St. Therese

‘Ah! My brother, how the goodness of Jesus, His merciful love, are so little known!’

‘It must be that you don’y know me at all well, if you are afraid that a detailed account of your faults could lessen the tenderness I feel for your soul! O my brother, believe me that I shall not need to “put my hand over the mouth of Jesus.” He has forgotten your infidelities long ago. Only your desires for perfection remain to make His heart rejoice. I implore you, don’t drag yourself to His feet ever again. Follow that “first impulse which draws you into His arms.” That is where you belong and I have decided, now more so than from your other letters, that you are forbidden to go to heaven by any other road than the one your poor little sister travels.

‘I completely agree with you that “the heart of God is saddened more by the thousand little indelicacies of His friends than it is by the faults, even the grave ones, which people of the world commit.” But my dear little brother, it seems to me that it is only when his friends, ignoring their continual indelicacies, make a habit out of them and don’t ask forgiveness for them, that Jesus can utter those touching words which the Church puts on his lips in Holy Week: “These wounds you see in the palms of my hands are the ones I received in the house of those who loved me.” For those who love Him, and after each fault come to ask pardon by throwing themselves into His arms, Jesus trembles with joy. He says to His angels what the father of the prodigal son said to his servants: “Put his best robe on him and put a ring on his finger, and let us rejoice.” Ah! My brother, how the goodness of Jesus, His merciful love, are so little known! It is true that to enjoy these riches we must be humbled and recognise our nothingness, and that is what so many are not will to do. But my little brother, that is not the way you behave, so the way of simple love and confidence is just made to order for you.`

-From a letter from St. Therese of Lisieux to Maurice Belliere, a young seminarian [Taken from Maurice & Therese: The Story of a Love]

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God bless you!

St. Therese of Lisieux

St. Therese is my favourite Saint (except of course Mary, my mother), or more accurately, my best friend in heaven. I love her deeply, and thought I would give her a brief introduction, so you might discover or rediscover her.

The funny thing about St. Therese, is it’s difficult to say if she’s very ordinary or extraordinary. She clearly thought of herself as completely ordinary. But this ordinary young nun has made a truly extraordinary impact on the world, and on those she personally knew. Of all the unlikely people to change the world, few are as out of the blue as her. Perhaps the carpenter’s son…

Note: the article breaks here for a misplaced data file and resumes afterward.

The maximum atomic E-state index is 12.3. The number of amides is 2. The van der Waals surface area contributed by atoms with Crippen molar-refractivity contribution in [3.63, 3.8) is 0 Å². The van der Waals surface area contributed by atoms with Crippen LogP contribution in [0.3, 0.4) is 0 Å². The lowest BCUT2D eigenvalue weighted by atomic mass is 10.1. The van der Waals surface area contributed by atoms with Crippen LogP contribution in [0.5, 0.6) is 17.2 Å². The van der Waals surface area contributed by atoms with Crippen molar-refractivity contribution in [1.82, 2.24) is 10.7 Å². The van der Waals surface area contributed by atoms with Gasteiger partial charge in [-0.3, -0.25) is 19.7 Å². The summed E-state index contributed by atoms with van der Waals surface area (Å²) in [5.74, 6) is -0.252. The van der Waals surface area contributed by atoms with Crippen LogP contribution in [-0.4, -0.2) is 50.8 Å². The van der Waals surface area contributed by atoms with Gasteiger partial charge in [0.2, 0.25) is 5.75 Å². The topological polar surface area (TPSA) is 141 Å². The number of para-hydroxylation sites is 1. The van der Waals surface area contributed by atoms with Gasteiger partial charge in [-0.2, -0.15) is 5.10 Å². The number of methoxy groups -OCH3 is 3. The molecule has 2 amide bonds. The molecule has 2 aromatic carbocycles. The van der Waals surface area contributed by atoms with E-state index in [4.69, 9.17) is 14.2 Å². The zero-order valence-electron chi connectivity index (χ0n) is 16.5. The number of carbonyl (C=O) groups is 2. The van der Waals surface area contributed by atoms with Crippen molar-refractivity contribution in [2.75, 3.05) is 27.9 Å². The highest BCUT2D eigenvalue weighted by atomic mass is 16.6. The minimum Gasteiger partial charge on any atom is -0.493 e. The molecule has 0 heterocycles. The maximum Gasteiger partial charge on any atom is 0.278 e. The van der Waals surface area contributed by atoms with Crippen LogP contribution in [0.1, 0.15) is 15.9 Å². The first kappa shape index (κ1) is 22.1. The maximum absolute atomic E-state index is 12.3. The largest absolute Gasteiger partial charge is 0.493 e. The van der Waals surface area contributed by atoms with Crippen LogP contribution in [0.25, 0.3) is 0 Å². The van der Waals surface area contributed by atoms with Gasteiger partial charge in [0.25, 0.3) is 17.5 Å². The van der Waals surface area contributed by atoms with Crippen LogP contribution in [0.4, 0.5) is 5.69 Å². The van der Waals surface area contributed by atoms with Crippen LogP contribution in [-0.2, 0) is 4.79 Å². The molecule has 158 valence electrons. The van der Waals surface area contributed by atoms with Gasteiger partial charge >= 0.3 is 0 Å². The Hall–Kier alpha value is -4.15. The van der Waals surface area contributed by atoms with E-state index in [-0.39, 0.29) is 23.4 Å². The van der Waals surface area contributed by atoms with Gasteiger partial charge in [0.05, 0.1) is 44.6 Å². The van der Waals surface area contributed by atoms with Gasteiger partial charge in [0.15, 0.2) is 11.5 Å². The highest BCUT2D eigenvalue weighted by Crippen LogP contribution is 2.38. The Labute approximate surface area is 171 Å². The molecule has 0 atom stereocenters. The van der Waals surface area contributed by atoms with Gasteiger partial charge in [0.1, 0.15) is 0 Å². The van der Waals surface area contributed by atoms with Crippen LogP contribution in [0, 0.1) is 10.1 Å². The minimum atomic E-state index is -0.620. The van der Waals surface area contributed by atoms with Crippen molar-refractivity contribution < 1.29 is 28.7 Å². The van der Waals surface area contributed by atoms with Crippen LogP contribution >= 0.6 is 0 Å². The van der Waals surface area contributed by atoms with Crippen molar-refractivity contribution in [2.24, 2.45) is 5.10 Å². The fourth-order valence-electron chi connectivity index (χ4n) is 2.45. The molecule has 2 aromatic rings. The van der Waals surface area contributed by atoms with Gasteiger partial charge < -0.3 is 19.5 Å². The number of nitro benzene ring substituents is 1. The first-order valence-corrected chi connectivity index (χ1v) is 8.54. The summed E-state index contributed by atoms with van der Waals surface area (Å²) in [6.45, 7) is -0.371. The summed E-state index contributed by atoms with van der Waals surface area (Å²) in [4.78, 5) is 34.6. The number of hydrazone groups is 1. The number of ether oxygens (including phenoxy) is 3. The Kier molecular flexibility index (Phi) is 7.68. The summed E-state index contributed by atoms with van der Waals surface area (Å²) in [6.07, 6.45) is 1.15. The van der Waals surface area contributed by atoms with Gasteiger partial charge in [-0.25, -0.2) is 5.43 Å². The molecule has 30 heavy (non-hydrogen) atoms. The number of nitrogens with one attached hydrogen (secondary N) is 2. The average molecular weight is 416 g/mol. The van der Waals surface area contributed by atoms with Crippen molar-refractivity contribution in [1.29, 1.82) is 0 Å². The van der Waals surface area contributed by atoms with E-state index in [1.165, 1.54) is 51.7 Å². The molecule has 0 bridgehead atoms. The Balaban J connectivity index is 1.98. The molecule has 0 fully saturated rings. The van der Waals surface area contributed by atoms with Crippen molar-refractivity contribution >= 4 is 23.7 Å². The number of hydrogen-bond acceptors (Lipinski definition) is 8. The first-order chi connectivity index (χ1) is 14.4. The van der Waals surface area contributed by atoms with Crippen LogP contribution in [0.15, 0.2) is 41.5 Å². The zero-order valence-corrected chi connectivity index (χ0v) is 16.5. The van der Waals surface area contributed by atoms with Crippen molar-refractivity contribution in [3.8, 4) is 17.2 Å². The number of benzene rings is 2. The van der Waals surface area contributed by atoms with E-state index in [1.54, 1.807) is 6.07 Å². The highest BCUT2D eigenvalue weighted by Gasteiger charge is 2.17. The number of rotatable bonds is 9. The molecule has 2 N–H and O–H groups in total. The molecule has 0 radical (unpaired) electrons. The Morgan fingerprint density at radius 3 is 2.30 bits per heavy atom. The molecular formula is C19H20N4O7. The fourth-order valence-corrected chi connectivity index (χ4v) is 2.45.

And it’s just this paradox of the extraordinary ordinary that characterises her. Her greatness doesn’t lie in any special talents or abilities or genius. She performed no great feats or miracles. To all human eyes, she was not made for greatness. But God doesn’t judge by our standards, and like the little King David, she had a heart after the Lord’s own heart.

She is extraordinary only because of her extraordinary love and trust in Jesus. That is all she had, but that’s all we need, and all that counts.

So please, get to know St. Therese of Lisieux, the Little Flower. Her autobiography, ‘The Story of a Soul’, is available for free online, although you’ll want a copy once you read it. There’s a very good reason she’s been called the greatest Saint of modern times, and a favourite of Bl. Mother Teresa and Pope Francis, among many others.

For some time I had been accustomed to offer myself as a plaything to the Child Jesus. I told Him not to treat me like an expensive toy which children look at but dare not touch. I was a cheap little ball which He could fling on the ground or kick or pierce or leave neglected in a corner or even press to His Heart if it gave Him pleasure. To put it in a nutshell, I longed to amuse the little Jesus and offer myself to His childish whims.

He answered my prayer. In Rome, Jesus pierced His little toy. He wantedto see what was inside and then, having found out, He let His little ball drop and went to sleep. What did He dream about and what happened to the abandoned ball? Jesus dreamt that He was still playing with it, picking it up and dropping it, letting it roll away from Him, but in the end pressing it close to His Heart and never letting it slip again from His little Hand. You can understand, Mother, how sad the little ball was to see itself lying on the ground, but she went on hoping against all hope.

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God bless you